GRAMMEL: How is your work printed from pencils?
BROWN: We photocopy the pencils and print from the photocopies. The photocopies are nice and black, and make sure that the printer will have something black to print from.
GRAMMEL: Not a Photostat?
BROWN: Nope. I did do Photostats for the minicomics because when I was working at Galbraith I could make Photostats myself for free. But when I have to pay for them it’s another matter. It’s easier to just go with photocopies.
GRAMMEL: Are you printing from your pencils by choice or due to time constraints?
BROWN: Time is a factor. It is quicker to do it that way. But I like doing it also because your drawings are more spontaneous that way. I like how the artwork turns out that way.
GRAMMEL: I was looking at issue #4’s brushwork and it looks like you had a lot of time to work on it.
BROWN: No, I didn’t. I did it in the regular two months.
GRAMMEL: Well, the first three issues were just reprints of what you ‘d already done, so I just assumed.
BROWN: Yeah, but Bill… You see, Bill and I only signed a contract for the first three issues, and then if those first three did well he would sign me on to do Yummy Fur as a regular, continuing series after that. So he was putting off signing me until just about the last minute. So I really only had two months to draw #4, even though I could have had a lot longer. I was working at Galbraith, and I didn’t want to quit until I had an assurance of making money as a comic-book artist.
GRAMMEL: When you’re drawing these pages do you know how much text is going into each panel?
BROWN: Not always. Sometimes I do. Sometimes I’ll have a script in front of me — like, maybe a script for that page or scene. But often I don’t. Often I just draw the panel and then write in the dialogue afterward. It depends.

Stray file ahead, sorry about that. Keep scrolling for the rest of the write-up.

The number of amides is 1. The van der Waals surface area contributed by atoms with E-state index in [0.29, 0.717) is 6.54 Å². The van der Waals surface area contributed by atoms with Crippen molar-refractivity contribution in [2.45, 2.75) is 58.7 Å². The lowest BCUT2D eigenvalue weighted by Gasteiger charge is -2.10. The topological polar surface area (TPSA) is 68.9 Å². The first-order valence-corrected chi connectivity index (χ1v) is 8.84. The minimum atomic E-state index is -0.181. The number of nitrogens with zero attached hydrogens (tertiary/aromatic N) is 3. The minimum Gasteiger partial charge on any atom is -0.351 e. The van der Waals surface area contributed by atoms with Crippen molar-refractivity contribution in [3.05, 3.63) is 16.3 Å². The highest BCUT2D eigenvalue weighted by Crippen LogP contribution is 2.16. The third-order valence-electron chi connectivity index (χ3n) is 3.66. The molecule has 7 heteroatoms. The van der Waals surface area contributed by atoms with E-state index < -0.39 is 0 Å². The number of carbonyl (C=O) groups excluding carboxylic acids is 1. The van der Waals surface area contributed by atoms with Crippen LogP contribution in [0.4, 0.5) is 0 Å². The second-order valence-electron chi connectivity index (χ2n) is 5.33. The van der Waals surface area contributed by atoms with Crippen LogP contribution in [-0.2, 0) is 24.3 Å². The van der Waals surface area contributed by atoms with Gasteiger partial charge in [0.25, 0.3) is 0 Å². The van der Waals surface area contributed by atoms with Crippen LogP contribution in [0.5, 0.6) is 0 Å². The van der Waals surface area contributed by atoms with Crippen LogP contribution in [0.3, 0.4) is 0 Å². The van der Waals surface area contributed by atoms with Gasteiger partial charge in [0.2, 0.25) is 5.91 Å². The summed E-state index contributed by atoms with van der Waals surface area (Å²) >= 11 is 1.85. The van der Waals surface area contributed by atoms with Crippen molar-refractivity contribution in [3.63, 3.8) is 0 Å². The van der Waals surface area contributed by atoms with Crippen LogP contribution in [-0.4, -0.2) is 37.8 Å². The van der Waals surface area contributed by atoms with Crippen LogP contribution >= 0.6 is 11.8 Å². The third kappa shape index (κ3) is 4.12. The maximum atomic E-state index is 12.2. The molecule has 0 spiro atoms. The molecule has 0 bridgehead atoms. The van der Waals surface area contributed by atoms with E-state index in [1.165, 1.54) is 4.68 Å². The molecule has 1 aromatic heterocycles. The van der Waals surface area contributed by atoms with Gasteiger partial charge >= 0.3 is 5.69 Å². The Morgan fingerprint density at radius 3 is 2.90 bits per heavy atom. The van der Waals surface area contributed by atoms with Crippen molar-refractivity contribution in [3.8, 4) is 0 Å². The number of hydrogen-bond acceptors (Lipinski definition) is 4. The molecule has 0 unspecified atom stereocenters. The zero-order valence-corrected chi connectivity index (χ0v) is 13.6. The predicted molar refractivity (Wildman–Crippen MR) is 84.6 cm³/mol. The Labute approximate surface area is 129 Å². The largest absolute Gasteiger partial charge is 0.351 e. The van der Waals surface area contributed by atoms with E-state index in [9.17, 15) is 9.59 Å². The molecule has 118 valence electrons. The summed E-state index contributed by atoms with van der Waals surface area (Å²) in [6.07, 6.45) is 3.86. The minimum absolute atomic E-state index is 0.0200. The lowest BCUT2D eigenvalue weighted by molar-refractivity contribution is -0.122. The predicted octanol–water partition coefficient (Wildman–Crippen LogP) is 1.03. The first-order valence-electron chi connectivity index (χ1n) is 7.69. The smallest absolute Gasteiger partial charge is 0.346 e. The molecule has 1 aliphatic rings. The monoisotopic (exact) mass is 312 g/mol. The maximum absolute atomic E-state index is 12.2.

GRAMMEL: In Escape you did “An American Story,” I believe.
GRAMMEL: I would have placed that second, behind “The Eyelid Burial,’’ in order of the stories that left me with big question marks hanging over my head. [Chester laughs.] Was this another experiment? Were you winging this story?
BROWN: Yeah. I don’t know. You’re just supposed to kind of enjoy it as it goes along. Enjoy the ride. I still like that strip. I think it’s fun.
GRAMMEL: When I first read “The Gourmets From Planet X” in Honk! #1 the first thing I thought was, “Oh, Chester’s covering snots.” Was that the impetus?
BROWN: Yup. Actually, I haven’t covered snots quite enough. I’m sure I’ll be getting back to them at some point in the future in Yummy Fur. There’s still lots more material there to be had. To be mined.
GRAMMEL: Do you ever worry that you’re going too far?
BROWN: No, no. No, I never worry that I’m going to go too far.
GRAMMEL: It’s interesting that you’ve gone from thinking Crumb’s work is too much to the point where I’m sure many people would think your own work is too much.
BROWN: Yeah, but as far as I go in Yummy Fur Crumb’s gone so much farther.
GRAMMEL: Is doing this work freeing you up, opening you up on a personal basis?
BROWN: Um… yeah.
GRAMMEL: Is there the feeling that you want to defuse these things for yourself?
BROWN: Yeah, probably.